Getting women into STEM careers has got to start somewhere and educators, as well as industry players, increasingly advocate starting them at a young age – even as early as when they enter kindergarten.
The industry’s desire to hit the problem hard and early is based on the lackluster percentage of women who currently work in computing. Women hold only 25 percent of computing jobs and the percentage interested in pursuing a STEM career dropped to 18 percent in 2010 from 79 percent in the previous decade. Lack of exposure to a STEM curricula in school, societal bias and unfavorable college experiences are among the many factors to blame.
Priming the Pump
Children are curious, especially at a young age. The opportunity to learn valuable computer skills early could potentially open the door to a future career in STEM.
Toys, games and books can influence children’s decisions to explore STEM careers. Fifty one percent of males say they always enjoyed games, toys and books about their chosen area of study compared with only 35 percent of female students. Independent toy makers have taken notice. The makers of GoldieBlox and the Roominate Dollhouse Kit, for example, are doing their part to help inspire young girls through play.
In a recent column, technology writer Mike Elgan said computer software development should be a core part of public education. “By the time kids graduate from high school,” he write, “they should be able to build a PC, troubleshoot networking issues, and at the very least be able to build and manage a moderately complex website.”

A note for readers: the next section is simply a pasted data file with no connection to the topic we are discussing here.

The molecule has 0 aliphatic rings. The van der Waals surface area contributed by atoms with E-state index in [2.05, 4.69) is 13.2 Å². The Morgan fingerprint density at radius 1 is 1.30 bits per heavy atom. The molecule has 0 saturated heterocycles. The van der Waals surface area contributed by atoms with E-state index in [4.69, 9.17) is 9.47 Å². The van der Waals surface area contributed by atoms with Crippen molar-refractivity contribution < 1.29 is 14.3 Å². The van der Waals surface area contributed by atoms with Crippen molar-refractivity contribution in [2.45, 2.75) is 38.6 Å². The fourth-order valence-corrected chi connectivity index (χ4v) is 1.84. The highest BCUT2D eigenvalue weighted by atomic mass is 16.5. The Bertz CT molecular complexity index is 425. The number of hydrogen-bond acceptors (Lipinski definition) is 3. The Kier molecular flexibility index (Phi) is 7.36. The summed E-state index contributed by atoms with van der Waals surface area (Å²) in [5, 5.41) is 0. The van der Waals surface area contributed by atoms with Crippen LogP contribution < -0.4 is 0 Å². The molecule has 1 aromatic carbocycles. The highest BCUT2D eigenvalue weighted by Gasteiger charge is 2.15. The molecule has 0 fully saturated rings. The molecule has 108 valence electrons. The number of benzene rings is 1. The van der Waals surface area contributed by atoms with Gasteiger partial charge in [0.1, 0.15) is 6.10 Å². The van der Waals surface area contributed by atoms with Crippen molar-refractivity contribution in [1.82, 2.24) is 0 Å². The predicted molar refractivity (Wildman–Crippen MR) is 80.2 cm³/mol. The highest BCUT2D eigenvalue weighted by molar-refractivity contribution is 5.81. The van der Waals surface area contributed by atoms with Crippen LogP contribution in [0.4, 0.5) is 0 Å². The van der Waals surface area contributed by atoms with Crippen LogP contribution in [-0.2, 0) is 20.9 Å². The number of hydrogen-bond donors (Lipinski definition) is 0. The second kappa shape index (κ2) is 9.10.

Elgan said that public schools could do a better job integrating STEM courses into the curriculum, though it could be tough for them to keep pace with technology.
An effort, however, needs to start somewhere. Inspiring and engaging activities at school tend to be influential on future college course selection. The American school system generally does not offer deep integration of science, technology, engineering, and mathematics into the curriculum.
College and STEM
Microsoft commissioned a study to learn how to better inspire and encourage post-secondary students to learn STEM subjects, based on comments from STEM college students and parents of K-12 students. Its findings gave insight into the path students take to post-secondary STEM studies, and the results are not surprising.
College students were asked when they decided to pursue STEM courses in college. According to the report, 78 percent of them said they decided in high school or earlier. And 21 percent decided in middle school or earlier.
Meanwhile, less than 49 percent of parents of children in K-12 programs believe schools offer enough STEM related instruction and 93 percent of parents believe STEM studies should be top priority for schools.
And, finally, 68 percent of female college students said a teacher or class got them interested in STEM, compared with 57 percent of male students.